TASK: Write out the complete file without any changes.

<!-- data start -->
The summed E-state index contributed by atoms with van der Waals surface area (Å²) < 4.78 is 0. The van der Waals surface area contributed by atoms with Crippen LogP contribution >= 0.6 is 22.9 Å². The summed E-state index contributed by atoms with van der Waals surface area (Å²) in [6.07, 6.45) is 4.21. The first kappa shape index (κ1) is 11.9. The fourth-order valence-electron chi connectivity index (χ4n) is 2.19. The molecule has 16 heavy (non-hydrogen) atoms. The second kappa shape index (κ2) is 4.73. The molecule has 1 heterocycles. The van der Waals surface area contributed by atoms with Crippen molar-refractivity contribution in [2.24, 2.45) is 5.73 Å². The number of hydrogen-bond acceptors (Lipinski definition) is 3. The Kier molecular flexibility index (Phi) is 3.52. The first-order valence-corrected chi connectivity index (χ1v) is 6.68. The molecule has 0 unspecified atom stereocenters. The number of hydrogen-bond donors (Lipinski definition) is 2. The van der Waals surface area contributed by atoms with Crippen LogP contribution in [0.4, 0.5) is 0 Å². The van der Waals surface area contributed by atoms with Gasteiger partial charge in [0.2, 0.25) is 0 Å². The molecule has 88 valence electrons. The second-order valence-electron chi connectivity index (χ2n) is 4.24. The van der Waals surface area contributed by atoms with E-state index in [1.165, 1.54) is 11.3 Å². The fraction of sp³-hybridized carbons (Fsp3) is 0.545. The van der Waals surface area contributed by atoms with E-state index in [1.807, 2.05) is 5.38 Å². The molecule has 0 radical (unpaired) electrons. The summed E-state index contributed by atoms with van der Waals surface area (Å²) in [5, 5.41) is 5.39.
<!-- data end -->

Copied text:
The summed E-state index contributed by atoms with van der Waals surface area (Å²) < 4.78 is 0. The van der Waals surface area contributed by atoms with Crippen LogP contribution >= 0.6 is 22.9 Å². The summed E-state index contributed by atoms with van der Waals surface area (Å²) in [6.07, 6.45) is 4.21. The first kappa shape index (κ1) is 11.9. The fourth-order valence-electron chi connectivity index (χ4n) is 2.19. The molecule has 16 heavy (non-hydrogen) atoms. The second kappa shape index (κ2) is 4.73. The molecule has 1 heterocycles. The van der Waals surface area contributed by atoms with Crippen molar-refractivity contribution in [2.24, 2.45) is 5.73 Å². The number of hydrogen-bond acceptors (Lipinski definition) is 3. The Kier molecular flexibility index (Phi) is 3.52. The first-order valence-corrected chi connectivity index (χ1v) is 6.68. The molecule has 0 unspecified atom stereocenters. The number of hydrogen-bond donors (Lipinski definition) is 2. The van der Waals surface area contributed by atoms with Crippen LogP contribution in [0.4, 0.5) is 0 Å². The van der Waals surface area contributed by atoms with Gasteiger partial charge in [0.2, 0.25) is 0 Å². The molecule has 88 valence electrons. The second-order valence-electron chi connectivity index (χ2n) is 4.24. The van der Waals surface area contributed by atoms with E-state index in [1.165, 1.54) is 11.3 Å². The fraction of sp³-hybridized carbons (Fsp3) is 0.545. The van der Waals surface area contributed by atoms with E-state index in [1.807, 2.05) is 5.38 Å². The molecule has 0 radical (unpaired) electrons. The summed E-state index contributed by atoms with van der Waals surface area (Å²) in [5, 5.41) is 5.39.